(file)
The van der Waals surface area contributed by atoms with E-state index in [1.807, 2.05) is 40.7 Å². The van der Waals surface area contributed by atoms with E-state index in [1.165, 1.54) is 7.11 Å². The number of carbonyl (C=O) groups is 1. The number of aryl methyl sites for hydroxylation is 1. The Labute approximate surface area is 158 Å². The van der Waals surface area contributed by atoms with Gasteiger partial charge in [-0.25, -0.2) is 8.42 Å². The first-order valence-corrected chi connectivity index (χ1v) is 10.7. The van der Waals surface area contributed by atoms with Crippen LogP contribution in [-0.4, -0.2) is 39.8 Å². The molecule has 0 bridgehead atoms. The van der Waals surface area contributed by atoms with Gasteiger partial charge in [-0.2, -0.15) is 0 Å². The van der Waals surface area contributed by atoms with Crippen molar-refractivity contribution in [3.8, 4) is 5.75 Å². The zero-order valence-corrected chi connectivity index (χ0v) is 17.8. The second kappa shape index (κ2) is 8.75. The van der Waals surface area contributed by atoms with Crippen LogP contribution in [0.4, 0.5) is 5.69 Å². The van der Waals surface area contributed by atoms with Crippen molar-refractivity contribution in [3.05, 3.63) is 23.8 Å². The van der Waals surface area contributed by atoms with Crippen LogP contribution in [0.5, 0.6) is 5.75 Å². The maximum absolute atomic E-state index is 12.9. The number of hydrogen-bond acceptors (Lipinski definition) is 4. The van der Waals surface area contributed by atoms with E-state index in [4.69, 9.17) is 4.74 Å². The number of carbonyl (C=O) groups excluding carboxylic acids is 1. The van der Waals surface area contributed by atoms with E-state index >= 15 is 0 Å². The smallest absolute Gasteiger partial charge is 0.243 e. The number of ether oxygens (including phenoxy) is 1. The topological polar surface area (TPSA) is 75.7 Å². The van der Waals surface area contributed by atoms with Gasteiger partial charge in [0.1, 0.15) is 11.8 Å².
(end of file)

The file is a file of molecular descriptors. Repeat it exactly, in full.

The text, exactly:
The van der Waals surface area contributed by atoms with E-state index in [1.807, 2.05) is 40.7 Å². The van der Waals surface area contributed by atoms with E-state index in [1.165, 1.54) is 7.11 Å². The number of carbonyl (C=O) groups is 1. The number of aryl methyl sites for hydroxylation is 1. The Labute approximate surface area is 158 Å². The van der Waals surface area contributed by atoms with Gasteiger partial charge in [-0.25, -0.2) is 8.42 Å². The first-order valence-corrected chi connectivity index (χ1v) is 10.7. The van der Waals surface area contributed by atoms with Crippen LogP contribution in [-0.4, -0.2) is 39.8 Å². The molecule has 0 bridgehead atoms. The van der Waals surface area contributed by atoms with Gasteiger partial charge in [-0.2, -0.15) is 0 Å². The van der Waals surface area contributed by atoms with Crippen molar-refractivity contribution in [3.8, 4) is 5.75 Å². The zero-order valence-corrected chi connectivity index (χ0v) is 17.8. The second kappa shape index (κ2) is 8.75. The van der Waals surface area contributed by atoms with Crippen LogP contribution in [0.4, 0.5) is 5.69 Å². The van der Waals surface area contributed by atoms with Crippen molar-refractivity contribution in [3.05, 3.63) is 23.8 Å². The van der Waals surface area contributed by atoms with Crippen LogP contribution in [0.5, 0.6) is 5.75 Å². The maximum absolute atomic E-state index is 12.9. The number of hydrogen-bond acceptors (Lipinski definition) is 4. The van der Waals surface area contributed by atoms with E-state index in [4.69, 9.17) is 4.74 Å². The number of carbonyl (C=O) groups excluding carboxylic acids is 1. The van der Waals surface area contributed by atoms with E-state index >= 15 is 0 Å². The smallest absolute Gasteiger partial charge is 0.243 e. The number of ether oxygens (including phenoxy) is 1. The topological polar surface area (TPSA) is 75.7 Å². The van der Waals surface area contributed by atoms with Gasteiger partial charge in [0.1, 0.15) is 11.8 Å².